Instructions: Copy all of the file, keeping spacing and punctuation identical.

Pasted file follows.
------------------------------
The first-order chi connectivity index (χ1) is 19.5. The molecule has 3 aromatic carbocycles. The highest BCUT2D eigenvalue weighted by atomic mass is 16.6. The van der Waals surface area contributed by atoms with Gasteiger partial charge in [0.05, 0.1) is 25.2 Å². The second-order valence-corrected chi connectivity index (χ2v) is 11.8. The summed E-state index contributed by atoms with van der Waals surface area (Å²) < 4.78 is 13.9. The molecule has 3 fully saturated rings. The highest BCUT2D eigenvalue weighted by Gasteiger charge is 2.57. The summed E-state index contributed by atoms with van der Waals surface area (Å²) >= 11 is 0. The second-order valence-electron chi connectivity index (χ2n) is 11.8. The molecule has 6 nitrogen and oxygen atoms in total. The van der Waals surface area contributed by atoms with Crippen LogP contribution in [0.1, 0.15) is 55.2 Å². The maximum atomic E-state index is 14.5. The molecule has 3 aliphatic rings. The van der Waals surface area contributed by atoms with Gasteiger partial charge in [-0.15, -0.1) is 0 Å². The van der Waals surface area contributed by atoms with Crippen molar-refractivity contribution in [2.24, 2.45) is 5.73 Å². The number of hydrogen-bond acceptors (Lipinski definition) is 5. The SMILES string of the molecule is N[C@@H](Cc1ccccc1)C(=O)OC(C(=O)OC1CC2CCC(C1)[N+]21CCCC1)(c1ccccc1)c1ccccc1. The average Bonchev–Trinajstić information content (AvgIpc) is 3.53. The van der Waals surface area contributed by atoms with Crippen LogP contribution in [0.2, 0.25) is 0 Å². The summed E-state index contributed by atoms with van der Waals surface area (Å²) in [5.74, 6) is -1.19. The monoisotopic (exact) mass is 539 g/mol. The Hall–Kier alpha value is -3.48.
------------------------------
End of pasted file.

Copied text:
The first-order chi connectivity index (χ1) is 19.5. The molecule has 3 aromatic carbocycles. The highest BCUT2D eigenvalue weighted by atomic mass is 16.6. The van der Waals surface area contributed by atoms with Gasteiger partial charge in [0.05, 0.1) is 25.2 Å². The second-order valence-corrected chi connectivity index (χ2v) is 11.8. The summed E-state index contributed by atoms with van der Waals surface area (Å²) < 4.78 is 13.9. The molecule has 3 fully saturated rings. The highest BCUT2D eigenvalue weighted by Gasteiger charge is 2.57. The summed E-state index contributed by atoms with van der Waals surface area (Å²) >= 11 is 0. The second-order valence-electron chi connectivity index (χ2n) is 11.8. The molecule has 6 nitrogen and oxygen atoms in total. The van der Waals surface area contributed by atoms with Crippen LogP contribution in [0.1, 0.15) is 55.2 Å². The maximum atomic E-state index is 14.5. The molecule has 3 aliphatic rings. The van der Waals surface area contributed by atoms with Gasteiger partial charge in [-0.15, -0.1) is 0 Å². The van der Waals surface area contributed by atoms with Crippen molar-refractivity contribution in [2.24, 2.45) is 5.73 Å². The number of hydrogen-bond acceptors (Lipinski definition) is 5. The SMILES string of the molecule is N[C@@H](Cc1ccccc1)C(=O)OC(C(=O)OC1CC2CCC(C1)[N+]21CCCC1)(c1ccccc1)c1ccccc1. The average Bonchev–Trinajstić information content (AvgIpc) is 3.53. The van der Waals surface area contributed by atoms with Crippen LogP contribution in [0.2, 0.25) is 0 Å². The summed E-state index contributed by atoms with van der Waals surface area (Å²) in [5.74, 6) is -1.19. The monoisotopic (exact) mass is 539 g/mol. The Hall–Kier alpha value is -3.48.